Jet2 also reduced prices to fill its planes, reducing the amount it earned on each ticket by 5%. Even so, there were more empty seats, another reason they were less profitable.

Hopefully, this is not a permanent reduction in profitability, but the temporary consequence of expansion.

OK, so you're not too ruffled by events. Should I buy the shares?

Only you can answer that question, but for what it's worth I think there are good reasons to buy and hold Dart shares.

Let's start with return on capital. Even though it's a rough calculation, an average return on capital of 14% is pretty good in a competitive industry, especially as the average spans the financial crisis and the grounding of European Planes while an Icelandic volcano vented.

It suggests Jet2 is doing something special. It takes families on holiday. By specialising in a particular kind of customer it can offer a more specific service. Flight times are convenient, baggage allowances generous, often customers can check in at their resorts.

Happy customers are more likely to return, so I expect Jet2 is creating a virtuous circle as it continues to refine how best to serve them. Meanwhile, having proved the concept and established a strong presence in the north of England, it's now establishing bases further south.

Jet2holidays is barely more than a decade old, but now almost 50% of the passengers on Jet2 flights have booked a package. Not only are package holidays more profitable, the company also believes they are particularly attractive when money's tight as they give people certainty about the cost of a holiday. This is why Jet2 may well be more profitable in the future than in the past.

We can also talk about management, but I won't go on too much because I have many times before. Dart was founded by Philip Meeson, a flamboyant former acrobatics pilot. He's a majority shareholder. The other board members, Dart's finance director and Jet2's chief executive, exude competence on the few occasions I've met them. These are the men that have built Dart.

They're also, perhaps belatedly, sharing the spoils with staff. From 2018 all staff will share in 5% of the company's profit, which I expect may spread some of the founding entrepreneur's zeal.

I like it. I like it. Should I push the button?

What button? You have a button? Is it red?

There are a couple of things I'd consider before unleasing the nukes.

The first is debt. Jet2's financing its expansion with a combination of debt and operating leases. Working out the value of the operating leases requires estimates, so my figures are even rougher than usual, but this is the first year Dart's operated with a significant amount of debt and that's likely to play on my mind, especially if it continues to discount flights or fly with more empty seats. It would be unnerving were Dart to fly into recession as it expands, and that's making me wonder about Brexit…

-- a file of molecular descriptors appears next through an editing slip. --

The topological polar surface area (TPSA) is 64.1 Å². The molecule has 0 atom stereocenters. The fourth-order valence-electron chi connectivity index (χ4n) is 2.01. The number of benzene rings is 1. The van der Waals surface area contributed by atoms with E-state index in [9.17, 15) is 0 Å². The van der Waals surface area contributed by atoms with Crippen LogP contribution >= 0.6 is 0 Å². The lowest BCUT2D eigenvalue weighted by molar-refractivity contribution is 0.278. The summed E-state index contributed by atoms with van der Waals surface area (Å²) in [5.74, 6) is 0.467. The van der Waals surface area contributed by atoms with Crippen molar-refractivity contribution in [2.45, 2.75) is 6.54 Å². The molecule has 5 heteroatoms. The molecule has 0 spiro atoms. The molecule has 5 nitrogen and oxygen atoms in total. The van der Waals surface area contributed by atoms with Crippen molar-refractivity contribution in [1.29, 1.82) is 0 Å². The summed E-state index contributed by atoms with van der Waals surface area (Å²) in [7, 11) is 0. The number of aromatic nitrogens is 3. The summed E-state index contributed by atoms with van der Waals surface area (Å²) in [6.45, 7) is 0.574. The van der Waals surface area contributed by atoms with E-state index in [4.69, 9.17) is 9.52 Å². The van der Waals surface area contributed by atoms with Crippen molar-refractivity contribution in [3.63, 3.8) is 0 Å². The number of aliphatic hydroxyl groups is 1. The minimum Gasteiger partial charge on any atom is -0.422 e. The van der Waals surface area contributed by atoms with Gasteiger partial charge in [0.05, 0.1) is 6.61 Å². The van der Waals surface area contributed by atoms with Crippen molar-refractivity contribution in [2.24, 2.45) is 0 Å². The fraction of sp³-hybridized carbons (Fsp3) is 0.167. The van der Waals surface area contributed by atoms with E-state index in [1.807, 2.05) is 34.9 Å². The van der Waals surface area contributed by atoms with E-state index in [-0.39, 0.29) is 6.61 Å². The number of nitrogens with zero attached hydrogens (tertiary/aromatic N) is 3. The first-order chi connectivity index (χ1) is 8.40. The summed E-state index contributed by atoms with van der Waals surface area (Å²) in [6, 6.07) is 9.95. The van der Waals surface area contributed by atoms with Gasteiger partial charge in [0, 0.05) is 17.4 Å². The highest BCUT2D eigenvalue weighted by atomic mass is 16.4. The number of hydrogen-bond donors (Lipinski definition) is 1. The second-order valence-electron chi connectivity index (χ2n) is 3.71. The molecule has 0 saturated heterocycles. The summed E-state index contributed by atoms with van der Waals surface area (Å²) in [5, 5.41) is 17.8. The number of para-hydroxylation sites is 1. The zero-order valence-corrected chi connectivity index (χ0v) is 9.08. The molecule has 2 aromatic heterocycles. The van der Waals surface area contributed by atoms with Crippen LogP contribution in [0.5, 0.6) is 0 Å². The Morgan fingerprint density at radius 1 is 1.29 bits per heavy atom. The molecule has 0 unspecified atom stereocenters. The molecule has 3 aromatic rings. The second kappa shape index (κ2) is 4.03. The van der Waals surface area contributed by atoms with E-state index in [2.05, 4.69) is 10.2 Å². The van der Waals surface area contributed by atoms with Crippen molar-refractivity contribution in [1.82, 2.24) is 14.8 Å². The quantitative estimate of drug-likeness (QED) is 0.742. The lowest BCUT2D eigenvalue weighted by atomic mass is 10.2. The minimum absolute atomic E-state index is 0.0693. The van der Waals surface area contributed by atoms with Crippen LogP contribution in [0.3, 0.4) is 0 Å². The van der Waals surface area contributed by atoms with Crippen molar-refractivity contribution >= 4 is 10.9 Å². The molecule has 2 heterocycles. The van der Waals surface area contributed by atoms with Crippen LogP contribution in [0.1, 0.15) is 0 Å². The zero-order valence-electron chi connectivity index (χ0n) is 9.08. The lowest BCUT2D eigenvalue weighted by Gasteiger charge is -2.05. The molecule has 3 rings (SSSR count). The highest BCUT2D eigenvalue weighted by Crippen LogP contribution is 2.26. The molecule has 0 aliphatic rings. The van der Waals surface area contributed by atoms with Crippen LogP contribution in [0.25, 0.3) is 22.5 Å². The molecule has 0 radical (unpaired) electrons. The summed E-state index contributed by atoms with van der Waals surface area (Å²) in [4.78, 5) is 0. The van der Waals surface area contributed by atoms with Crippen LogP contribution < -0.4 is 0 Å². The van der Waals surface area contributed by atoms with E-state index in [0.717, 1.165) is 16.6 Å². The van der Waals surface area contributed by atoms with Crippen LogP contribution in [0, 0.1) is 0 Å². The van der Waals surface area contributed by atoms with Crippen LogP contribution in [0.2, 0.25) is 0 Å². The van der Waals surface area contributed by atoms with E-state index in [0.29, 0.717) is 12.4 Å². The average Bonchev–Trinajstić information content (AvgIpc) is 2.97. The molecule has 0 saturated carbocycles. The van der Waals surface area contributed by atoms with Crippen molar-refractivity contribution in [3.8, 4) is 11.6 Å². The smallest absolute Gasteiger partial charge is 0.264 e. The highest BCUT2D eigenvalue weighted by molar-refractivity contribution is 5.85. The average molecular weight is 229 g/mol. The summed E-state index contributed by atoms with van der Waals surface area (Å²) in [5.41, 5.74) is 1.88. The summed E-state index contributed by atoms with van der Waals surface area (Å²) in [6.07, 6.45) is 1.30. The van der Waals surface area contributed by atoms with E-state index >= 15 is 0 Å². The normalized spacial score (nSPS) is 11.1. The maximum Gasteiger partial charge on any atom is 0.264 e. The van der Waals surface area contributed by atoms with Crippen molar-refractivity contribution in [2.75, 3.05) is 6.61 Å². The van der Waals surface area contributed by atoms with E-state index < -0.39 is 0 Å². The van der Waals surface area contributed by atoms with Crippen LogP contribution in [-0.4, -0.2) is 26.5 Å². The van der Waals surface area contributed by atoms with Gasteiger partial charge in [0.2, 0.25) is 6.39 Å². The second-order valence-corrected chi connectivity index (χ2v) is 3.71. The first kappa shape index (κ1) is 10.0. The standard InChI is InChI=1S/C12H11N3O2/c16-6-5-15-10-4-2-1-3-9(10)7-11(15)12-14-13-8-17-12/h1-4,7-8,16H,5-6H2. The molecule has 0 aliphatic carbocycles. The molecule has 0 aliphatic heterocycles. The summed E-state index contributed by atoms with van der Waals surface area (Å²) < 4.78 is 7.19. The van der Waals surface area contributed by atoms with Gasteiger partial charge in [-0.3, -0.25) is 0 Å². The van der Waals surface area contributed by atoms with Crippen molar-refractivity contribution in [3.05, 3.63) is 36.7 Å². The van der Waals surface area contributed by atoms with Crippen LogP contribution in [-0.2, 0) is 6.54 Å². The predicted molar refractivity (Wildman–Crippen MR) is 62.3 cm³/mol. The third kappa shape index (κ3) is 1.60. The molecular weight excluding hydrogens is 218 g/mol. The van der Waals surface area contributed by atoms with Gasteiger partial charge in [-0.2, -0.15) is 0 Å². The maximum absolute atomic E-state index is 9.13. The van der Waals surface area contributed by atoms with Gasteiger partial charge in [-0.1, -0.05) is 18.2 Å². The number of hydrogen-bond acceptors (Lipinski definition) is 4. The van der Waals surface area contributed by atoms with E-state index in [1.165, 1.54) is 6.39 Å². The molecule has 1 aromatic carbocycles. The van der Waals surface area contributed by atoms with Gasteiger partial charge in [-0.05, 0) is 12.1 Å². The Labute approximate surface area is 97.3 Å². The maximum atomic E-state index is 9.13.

Jeepers. The 'B' word and the 'R' word in one sentence. Now you've put the wind up me. What's up with Brexit?

Well, first off, it might be bad for trade, and therefore the economy. So it could bring about recession. In addition, we don't know if British airlines will be able to fly freely in the EU, as the rules allow while we're in it.

Finally, there's a rule that airlines operating in Europe must be 50%-owned by European citizens. That's fine, while we're in the EU, but if we leave without addressing these issues it could be particularly problematic for Dart, which is 38% owned by Meeson.

Dart expects the UK government and the EU to sort something out. After all, Europe wants our tourist euros, and airlines are an important part of the British economy.

It's probably right, but the possibility of disruption combined with Dart's growing debt is making me pause for thought.

Contact Richard Beddard by email: [email protected] or on Twitter: @RichardBeddard

This article is for information and discussion purposes only and does not form a recommendation to invest or otherwise. The value of an investment may fall. The investments referred to in this article may not be suitable for all investors, and if in doubt, an investor should seek advice from a qualified investment adviser.